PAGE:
At the 2015 European Trade Union Congress in Paris, Commission President Jean- Claude Junker, sent out a strong signal that he aims to return the Commission to a more Delors type approach where “Social Europe” is central. Junker said in Paris the Commission is to bring forward in 2016 a “Pillar of social rights” for the EU. This is exactly the type of thing which the Right in the UK wants to avoid. Junker also announced that there is to be a relaunch of social dialogue to reinvigorate the European social model and that the EU had to do more to move away from precarious contracts as being the rule. Surely, these statements must be welcomed by the left across Europe, particularly those facing attacks like we have seen since 2010 in the UK?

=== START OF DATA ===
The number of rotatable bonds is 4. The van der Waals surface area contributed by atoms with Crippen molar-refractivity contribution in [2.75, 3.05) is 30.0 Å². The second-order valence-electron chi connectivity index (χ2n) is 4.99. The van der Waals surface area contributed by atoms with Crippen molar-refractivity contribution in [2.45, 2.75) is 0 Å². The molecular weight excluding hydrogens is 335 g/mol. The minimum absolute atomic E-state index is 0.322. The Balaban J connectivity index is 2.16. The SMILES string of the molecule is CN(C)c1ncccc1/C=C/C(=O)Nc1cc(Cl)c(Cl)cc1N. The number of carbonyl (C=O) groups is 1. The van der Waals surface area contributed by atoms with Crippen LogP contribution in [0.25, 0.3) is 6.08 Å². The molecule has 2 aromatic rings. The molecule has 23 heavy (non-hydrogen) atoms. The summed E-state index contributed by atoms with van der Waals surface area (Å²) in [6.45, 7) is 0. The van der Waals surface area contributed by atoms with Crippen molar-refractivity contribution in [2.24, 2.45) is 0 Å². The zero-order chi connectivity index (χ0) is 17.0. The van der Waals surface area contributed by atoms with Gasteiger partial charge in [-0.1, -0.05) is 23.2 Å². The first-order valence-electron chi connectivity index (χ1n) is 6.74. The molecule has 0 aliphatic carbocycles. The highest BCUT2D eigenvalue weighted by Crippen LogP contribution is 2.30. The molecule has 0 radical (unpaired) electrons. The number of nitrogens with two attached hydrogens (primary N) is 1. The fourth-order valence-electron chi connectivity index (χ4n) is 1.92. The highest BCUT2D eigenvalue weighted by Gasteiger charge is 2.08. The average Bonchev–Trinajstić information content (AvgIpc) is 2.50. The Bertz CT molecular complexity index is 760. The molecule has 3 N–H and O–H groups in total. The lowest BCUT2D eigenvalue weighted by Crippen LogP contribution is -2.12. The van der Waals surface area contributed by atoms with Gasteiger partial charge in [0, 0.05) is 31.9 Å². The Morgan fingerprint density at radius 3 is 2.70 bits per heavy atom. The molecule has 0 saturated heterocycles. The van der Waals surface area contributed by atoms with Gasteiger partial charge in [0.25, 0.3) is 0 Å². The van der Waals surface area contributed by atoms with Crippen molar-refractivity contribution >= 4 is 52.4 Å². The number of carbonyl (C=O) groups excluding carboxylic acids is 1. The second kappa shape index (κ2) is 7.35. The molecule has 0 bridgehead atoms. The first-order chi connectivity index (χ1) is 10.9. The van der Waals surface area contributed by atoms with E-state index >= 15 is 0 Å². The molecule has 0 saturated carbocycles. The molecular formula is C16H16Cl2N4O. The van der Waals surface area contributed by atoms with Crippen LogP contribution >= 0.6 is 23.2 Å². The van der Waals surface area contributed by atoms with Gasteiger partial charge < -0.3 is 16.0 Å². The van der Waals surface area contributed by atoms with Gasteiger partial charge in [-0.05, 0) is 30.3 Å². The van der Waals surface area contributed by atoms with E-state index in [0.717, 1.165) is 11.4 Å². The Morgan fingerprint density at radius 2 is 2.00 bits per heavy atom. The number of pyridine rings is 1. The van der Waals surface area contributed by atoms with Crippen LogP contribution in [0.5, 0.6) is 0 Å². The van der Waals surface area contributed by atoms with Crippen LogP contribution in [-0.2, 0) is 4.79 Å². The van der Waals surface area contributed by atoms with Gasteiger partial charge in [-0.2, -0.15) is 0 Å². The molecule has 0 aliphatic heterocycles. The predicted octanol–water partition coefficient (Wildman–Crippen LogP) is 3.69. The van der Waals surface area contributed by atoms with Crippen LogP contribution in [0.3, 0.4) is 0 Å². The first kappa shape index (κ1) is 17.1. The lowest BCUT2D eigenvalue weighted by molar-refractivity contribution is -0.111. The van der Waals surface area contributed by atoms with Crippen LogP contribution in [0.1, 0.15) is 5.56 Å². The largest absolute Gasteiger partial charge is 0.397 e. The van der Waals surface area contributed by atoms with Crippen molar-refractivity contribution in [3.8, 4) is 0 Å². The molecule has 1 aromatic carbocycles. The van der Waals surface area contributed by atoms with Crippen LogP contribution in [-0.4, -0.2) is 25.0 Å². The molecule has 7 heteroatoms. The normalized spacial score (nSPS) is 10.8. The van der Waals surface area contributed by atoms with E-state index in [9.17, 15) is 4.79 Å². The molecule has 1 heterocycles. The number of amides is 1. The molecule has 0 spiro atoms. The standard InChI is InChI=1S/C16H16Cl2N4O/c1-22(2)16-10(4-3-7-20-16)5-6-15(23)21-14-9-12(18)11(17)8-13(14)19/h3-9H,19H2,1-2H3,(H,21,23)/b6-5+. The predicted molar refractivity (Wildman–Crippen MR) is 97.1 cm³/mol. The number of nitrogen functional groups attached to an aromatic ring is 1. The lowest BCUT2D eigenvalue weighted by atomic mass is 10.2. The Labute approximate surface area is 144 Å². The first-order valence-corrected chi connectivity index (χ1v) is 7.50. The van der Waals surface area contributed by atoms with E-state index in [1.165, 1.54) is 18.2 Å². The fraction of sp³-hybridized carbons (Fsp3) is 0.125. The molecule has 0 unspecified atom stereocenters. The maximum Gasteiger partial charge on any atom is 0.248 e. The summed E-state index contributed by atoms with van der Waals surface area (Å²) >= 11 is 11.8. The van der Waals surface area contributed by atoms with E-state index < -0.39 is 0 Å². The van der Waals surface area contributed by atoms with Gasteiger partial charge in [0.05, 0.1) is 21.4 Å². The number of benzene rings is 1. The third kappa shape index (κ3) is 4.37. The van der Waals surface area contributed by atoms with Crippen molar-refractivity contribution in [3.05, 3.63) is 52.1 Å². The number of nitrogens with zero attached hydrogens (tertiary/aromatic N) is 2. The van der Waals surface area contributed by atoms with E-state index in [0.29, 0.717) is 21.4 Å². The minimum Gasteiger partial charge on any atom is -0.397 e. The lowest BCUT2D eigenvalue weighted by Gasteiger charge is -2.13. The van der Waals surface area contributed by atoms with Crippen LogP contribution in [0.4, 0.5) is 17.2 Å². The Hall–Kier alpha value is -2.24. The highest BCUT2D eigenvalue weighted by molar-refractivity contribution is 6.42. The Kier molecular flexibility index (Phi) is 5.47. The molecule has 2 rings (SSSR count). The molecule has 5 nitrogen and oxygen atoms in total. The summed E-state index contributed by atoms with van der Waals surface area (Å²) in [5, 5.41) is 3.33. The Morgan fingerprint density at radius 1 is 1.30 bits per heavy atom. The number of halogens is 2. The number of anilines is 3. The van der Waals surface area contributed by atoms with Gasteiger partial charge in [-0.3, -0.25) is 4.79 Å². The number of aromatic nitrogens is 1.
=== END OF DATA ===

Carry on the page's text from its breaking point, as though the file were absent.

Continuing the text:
The agenda of both the big camps in the in the UK- those arguing for a “renegotiation” of the relationship with the EU and the most vocal arguing for withdrawal from the EU- is driven by the same logic: the EU is a bulwark against liberalisation and imposes too much “red tape” (i.e. workers’ rights) on British business. What unites the position of Cameron’s “renegotiation” and Farage’s exit is they both oppose the EU legislating to regulate business. Before becoming Prime Minister, David Cameron announced his top priority was to withdraw from the European Social Chapter. The Social Chapter embodies everything which the Right hates about the EU; in particular, they dislike the process where European Directives can become law through the agreement of the ETUC and BusinessEurope without going through the normal legislative process. It was this process that delivered the Fixed Term Workers and Part Time Workers Directives that have benefited UK workers. Similarly, it is not difficult to see that if we are to have any meaningful regulation of the banking industry, in the form of a financial transaction tax, it will come from the EU, not Westminster.